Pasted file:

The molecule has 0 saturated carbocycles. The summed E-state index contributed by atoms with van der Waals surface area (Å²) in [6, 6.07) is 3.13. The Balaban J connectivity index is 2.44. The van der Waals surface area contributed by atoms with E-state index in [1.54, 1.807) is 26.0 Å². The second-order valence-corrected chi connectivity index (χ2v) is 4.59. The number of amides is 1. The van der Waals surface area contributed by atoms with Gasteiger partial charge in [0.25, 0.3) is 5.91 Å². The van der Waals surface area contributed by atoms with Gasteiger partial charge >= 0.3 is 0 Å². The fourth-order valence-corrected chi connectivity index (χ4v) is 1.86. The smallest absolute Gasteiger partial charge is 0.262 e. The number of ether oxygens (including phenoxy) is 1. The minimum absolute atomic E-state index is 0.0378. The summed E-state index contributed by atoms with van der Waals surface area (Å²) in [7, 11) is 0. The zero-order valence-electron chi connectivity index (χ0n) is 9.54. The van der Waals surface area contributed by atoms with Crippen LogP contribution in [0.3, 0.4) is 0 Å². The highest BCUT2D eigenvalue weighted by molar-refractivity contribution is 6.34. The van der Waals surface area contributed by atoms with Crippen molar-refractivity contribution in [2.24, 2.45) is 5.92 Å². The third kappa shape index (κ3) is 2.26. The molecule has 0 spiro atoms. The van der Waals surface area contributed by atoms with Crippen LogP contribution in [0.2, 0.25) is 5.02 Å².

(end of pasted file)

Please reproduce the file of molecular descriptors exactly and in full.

The molecule has 0 saturated carbocycles. The summed E-state index contributed by atoms with van der Waals surface area (Å²) in [6, 6.07) is 3.13. The Balaban J connectivity index is 2.44. The van der Waals surface area contributed by atoms with E-state index in [1.54, 1.807) is 26.0 Å². The second-order valence-corrected chi connectivity index (χ2v) is 4.59. The number of amides is 1. The van der Waals surface area contributed by atoms with Gasteiger partial charge in [0.25, 0.3) is 5.91 Å². The van der Waals surface area contributed by atoms with Gasteiger partial charge >= 0.3 is 0 Å². The fourth-order valence-corrected chi connectivity index (χ4v) is 1.86. The smallest absolute Gasteiger partial charge is 0.262 e. The number of ether oxygens (including phenoxy) is 1. The minimum absolute atomic E-state index is 0.0378. The summed E-state index contributed by atoms with van der Waals surface area (Å²) in [7, 11) is 0. The zero-order valence-electron chi connectivity index (χ0n) is 9.54. The van der Waals surface area contributed by atoms with Crippen LogP contribution in [0.3, 0.4) is 0 Å². The highest BCUT2D eigenvalue weighted by molar-refractivity contribution is 6.34. The van der Waals surface area contributed by atoms with Crippen molar-refractivity contribution in [2.24, 2.45) is 5.92 Å². The third kappa shape index (κ3) is 2.26. The molecule has 0 spiro atoms. The van der Waals surface area contributed by atoms with Crippen LogP contribution in [0.2, 0.25) is 5.02 Å².